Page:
However, will an increased offer come before the European Commission has ruled on whether to allow the deal to progress at all. Delays on both these fronts are prompting some observers to say the deal is doomed to fail.
NXP's share price has been on a steady increase all year and the rise does not appear to be finished yet. This has been driven partly by its own success in the hot markets of automotive and industrial applications and partly by the strength of the semiconductor market in general. The former is of course one of the reasons Qualcomm – under pressure as a supplier of mobile semiconductors – wants to get its hands on NXP.
Qualcomm made its offer of $110 per NXP share back in late 2016 and even in February 2017 when the NXP share price had just gone over $100 the 10 percent premium looked inadequate, prompting us to ask whether NXP shareholders should hold out for more (see Could NXP shareholders get more cash from Qualcomm?).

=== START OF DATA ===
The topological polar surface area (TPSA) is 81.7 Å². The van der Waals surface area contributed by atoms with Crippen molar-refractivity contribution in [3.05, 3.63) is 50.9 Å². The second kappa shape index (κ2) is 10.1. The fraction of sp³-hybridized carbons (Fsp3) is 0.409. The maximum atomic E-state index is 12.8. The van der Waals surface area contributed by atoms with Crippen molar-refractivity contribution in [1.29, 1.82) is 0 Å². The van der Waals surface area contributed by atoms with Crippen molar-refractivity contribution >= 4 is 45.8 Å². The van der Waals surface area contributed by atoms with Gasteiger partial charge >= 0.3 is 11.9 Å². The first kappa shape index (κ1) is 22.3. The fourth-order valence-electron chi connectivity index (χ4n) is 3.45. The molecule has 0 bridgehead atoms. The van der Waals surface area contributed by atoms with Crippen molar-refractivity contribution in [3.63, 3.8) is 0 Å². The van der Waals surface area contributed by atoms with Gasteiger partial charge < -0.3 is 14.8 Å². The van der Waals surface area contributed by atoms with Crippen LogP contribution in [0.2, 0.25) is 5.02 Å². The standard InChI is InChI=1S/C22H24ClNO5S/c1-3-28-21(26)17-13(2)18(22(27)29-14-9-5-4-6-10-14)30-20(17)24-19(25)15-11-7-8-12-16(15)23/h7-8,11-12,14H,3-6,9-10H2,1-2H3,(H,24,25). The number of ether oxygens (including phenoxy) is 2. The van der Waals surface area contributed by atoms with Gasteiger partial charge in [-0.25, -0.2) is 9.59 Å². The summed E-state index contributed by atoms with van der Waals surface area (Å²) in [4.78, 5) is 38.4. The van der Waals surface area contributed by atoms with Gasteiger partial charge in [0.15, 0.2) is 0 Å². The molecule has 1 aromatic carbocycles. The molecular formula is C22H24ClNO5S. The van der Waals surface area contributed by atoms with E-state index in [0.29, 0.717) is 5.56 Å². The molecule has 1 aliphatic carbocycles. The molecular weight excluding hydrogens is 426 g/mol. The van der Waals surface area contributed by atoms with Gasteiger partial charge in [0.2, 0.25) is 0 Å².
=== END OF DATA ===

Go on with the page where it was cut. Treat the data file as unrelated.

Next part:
NXP's stock is now trading at $117, so why would shareholders take Qualcomm's offer of $110.
In fact, the share price went to $110 at the end of July and was pegged at $112 until late September. At that level it was arguable that $110 in the pocket is preferable to a share that could go down as well as up. But at $117 and with the following wind behind NXP and the semiconductor market it would seem that despite the best efforts of both Qualcomm's and NXP's management, NXP shareholders are disinclined towards the deal.
Next: Waiting on the European Commission